By Michael-Jane Levitan, Special Advisor, Office of Transformative Global Health
Collaborative mental health seems self-explanatory. It suggests that work surrounding mental health be a collective effort with varied perspectives and diverse skill sets to improve the quality of care for clients. While this is very true, it’s often easier said than done. Read more
By Christina Zavaglia, Registered Dietitian & Certified Diabetes Educator, Complex Mental Illness Program
What’s the difference between a “dietitian” and a “nutritionist?”
That is one of the most common questions we dietitians get asked! And since this month is Nutrition Month, I wanted to help answer the question on who we are and what we do – especially at a large mental health hospital like CAMH.
Dietitians are highly skilled regulated health professionals that are knowledgeable about nutrition, food, and healthy eating. We have received education in science, management, population health, and human development. Dietitians work in a variety of areas including, hospitals, community health centres, research, and food corporations. Read more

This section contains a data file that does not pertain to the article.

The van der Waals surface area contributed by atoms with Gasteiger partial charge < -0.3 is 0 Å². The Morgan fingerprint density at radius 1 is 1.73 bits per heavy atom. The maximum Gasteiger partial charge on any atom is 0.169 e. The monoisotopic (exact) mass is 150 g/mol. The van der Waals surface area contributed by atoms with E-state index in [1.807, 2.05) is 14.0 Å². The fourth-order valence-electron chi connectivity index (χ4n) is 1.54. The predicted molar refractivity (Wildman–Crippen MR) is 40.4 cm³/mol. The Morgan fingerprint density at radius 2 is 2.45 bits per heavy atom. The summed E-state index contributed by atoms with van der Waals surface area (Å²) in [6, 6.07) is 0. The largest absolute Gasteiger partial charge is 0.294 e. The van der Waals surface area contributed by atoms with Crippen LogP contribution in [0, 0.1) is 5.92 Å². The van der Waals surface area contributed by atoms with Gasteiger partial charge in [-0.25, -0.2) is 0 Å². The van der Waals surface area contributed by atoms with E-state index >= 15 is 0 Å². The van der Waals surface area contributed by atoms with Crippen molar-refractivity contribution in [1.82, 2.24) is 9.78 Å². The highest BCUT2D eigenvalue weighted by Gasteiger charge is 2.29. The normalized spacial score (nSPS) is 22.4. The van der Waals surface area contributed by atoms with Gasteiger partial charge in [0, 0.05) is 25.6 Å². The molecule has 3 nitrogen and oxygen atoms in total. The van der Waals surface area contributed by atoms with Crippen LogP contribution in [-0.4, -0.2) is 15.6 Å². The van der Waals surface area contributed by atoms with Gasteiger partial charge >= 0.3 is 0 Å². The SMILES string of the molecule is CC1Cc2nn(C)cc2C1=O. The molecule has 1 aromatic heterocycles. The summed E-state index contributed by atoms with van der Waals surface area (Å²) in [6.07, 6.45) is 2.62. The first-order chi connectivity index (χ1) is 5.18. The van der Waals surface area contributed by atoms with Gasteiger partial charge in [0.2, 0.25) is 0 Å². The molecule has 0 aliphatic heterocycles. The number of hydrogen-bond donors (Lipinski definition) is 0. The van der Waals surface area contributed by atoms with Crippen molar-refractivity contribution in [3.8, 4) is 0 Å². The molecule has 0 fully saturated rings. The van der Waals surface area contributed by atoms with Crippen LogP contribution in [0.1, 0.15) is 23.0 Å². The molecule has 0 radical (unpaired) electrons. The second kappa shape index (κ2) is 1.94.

By Jennifer Chambers, Empowerment Council Coordinator
CAMH has been in the news lately, getting a lot of attention on the subject of staff safety. Nobody wants violence of any kind happening here. But an interesting feature of “violence” is that those with social power tend to define it. For instance, why aren’t conditions of extreme poverty, causing hunger and homelessness discussed as “violence”? Unions, quite correctly, speak out on behalf of their members’ well-being. CAMH, as an organization, addresses safety through policy and creating an environment for practice. But what is violence in the experience of clients of CAMH? The issue of violence at CAMH from a client perspective is about an inclusive understanding of everyone’s right to be done no harm, which includes respect for people’s rights and liberties. Read more